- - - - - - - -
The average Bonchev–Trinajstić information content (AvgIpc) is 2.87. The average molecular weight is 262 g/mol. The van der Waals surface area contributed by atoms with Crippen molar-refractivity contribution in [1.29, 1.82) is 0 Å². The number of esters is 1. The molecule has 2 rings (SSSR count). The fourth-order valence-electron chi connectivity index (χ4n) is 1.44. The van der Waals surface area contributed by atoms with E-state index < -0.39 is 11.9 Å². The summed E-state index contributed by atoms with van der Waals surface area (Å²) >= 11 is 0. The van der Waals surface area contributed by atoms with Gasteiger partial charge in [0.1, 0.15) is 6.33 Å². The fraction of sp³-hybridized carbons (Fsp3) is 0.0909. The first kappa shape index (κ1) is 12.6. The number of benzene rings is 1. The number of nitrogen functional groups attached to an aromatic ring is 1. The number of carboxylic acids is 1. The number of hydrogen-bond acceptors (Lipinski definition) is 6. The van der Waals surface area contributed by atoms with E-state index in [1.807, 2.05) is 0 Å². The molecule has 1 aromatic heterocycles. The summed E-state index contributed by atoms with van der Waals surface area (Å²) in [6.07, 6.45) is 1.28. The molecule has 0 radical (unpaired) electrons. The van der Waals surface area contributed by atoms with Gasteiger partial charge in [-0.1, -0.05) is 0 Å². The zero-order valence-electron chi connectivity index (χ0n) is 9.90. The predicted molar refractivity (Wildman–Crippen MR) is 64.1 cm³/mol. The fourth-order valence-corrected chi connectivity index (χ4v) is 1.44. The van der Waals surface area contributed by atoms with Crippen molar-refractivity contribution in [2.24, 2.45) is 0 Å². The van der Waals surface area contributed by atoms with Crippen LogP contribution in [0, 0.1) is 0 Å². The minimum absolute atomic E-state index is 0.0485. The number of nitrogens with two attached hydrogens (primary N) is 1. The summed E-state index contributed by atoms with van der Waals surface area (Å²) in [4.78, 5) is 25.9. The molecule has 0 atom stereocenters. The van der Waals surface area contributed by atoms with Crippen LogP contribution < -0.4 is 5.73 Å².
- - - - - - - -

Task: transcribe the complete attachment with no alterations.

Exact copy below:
The average Bonchev–Trinajstić information content (AvgIpc) is 2.87. The average molecular weight is 262 g/mol. The van der Waals surface area contributed by atoms with Crippen molar-refractivity contribution in [1.29, 1.82) is 0 Å². The number of esters is 1. The molecule has 2 rings (SSSR count). The fourth-order valence-electron chi connectivity index (χ4n) is 1.44. The van der Waals surface area contributed by atoms with E-state index < -0.39 is 11.9 Å². The summed E-state index contributed by atoms with van der Waals surface area (Å²) >= 11 is 0. The van der Waals surface area contributed by atoms with Gasteiger partial charge in [0.1, 0.15) is 6.33 Å². The fraction of sp³-hybridized carbons (Fsp3) is 0.0909. The first kappa shape index (κ1) is 12.6. The number of benzene rings is 1. The number of nitrogen functional groups attached to an aromatic ring is 1. The number of carboxylic acids is 1. The number of hydrogen-bond acceptors (Lipinski definition) is 6. The van der Waals surface area contributed by atoms with E-state index in [1.807, 2.05) is 0 Å². The molecule has 1 aromatic heterocycles. The summed E-state index contributed by atoms with van der Waals surface area (Å²) in [6.07, 6.45) is 1.28. The molecule has 0 radical (unpaired) electrons. The van der Waals surface area contributed by atoms with Gasteiger partial charge in [-0.1, -0.05) is 0 Å². The zero-order valence-electron chi connectivity index (χ0n) is 9.90. The predicted molar refractivity (Wildman–Crippen MR) is 64.1 cm³/mol. The fourth-order valence-corrected chi connectivity index (χ4v) is 1.44. The van der Waals surface area contributed by atoms with Crippen molar-refractivity contribution in [2.24, 2.45) is 0 Å². The van der Waals surface area contributed by atoms with Crippen LogP contribution in [0, 0.1) is 0 Å². The minimum absolute atomic E-state index is 0.0485. The number of nitrogens with two attached hydrogens (primary N) is 1. The summed E-state index contributed by atoms with van der Waals surface area (Å²) in [4.78, 5) is 25.9. The molecule has 0 atom stereocenters. The van der Waals surface area contributed by atoms with Crippen LogP contribution < -0.4 is 5.73 Å².